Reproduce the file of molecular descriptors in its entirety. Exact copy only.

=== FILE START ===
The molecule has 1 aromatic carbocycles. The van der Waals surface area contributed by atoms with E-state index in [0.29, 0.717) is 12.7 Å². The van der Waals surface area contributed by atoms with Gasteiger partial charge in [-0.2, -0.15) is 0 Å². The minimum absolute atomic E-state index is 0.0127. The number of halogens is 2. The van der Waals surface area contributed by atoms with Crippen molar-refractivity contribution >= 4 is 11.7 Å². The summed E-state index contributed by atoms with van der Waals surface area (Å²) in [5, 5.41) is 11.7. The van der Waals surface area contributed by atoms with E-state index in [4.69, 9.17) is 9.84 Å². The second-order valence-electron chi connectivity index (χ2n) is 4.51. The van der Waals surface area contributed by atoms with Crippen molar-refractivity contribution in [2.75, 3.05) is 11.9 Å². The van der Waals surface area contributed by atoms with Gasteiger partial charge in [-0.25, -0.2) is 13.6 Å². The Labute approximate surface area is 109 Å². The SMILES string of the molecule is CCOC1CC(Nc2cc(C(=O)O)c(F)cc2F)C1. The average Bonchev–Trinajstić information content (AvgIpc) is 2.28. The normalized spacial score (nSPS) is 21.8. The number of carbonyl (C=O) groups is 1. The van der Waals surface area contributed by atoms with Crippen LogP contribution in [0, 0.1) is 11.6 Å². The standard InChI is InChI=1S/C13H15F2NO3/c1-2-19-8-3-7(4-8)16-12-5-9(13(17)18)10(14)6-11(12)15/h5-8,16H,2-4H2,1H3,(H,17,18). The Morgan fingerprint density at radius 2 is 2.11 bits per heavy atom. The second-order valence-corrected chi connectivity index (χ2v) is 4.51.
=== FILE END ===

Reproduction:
The molecule has 1 aromatic carbocycles. The van der Waals surface area contributed by atoms with E-state index in [0.29, 0.717) is 12.7 Å². The van der Waals surface area contributed by atoms with Gasteiger partial charge in [-0.2, -0.15) is 0 Å². The minimum absolute atomic E-state index is 0.0127. The number of halogens is 2. The van der Waals surface area contributed by atoms with Crippen molar-refractivity contribution >= 4 is 11.7 Å². The summed E-state index contributed by atoms with van der Waals surface area (Å²) in [5, 5.41) is 11.7. The van der Waals surface area contributed by atoms with E-state index in [4.69, 9.17) is 9.84 Å². The second-order valence-electron chi connectivity index (χ2n) is 4.51. The van der Waals surface area contributed by atoms with Crippen molar-refractivity contribution in [2.75, 3.05) is 11.9 Å². The van der Waals surface area contributed by atoms with Gasteiger partial charge in [-0.25, -0.2) is 13.6 Å². The Labute approximate surface area is 109 Å². The SMILES string of the molecule is CCOC1CC(Nc2cc(C(=O)O)c(F)cc2F)C1. The average Bonchev–Trinajstić information content (AvgIpc) is 2.28. The normalized spacial score (nSPS) is 21.8. The number of carbonyl (C=O) groups is 1. The van der Waals surface area contributed by atoms with Crippen LogP contribution in [0, 0.1) is 11.6 Å². The standard InChI is InChI=1S/C13H15F2NO3/c1-2-19-8-3-7(4-8)16-12-5-9(13(17)18)10(14)6-11(12)15/h5-8,16H,2-4H2,1H3,(H,17,18). The Morgan fingerprint density at radius 2 is 2.11 bits per heavy atom. The second-order valence-corrected chi connectivity index (χ2v) is 4.51.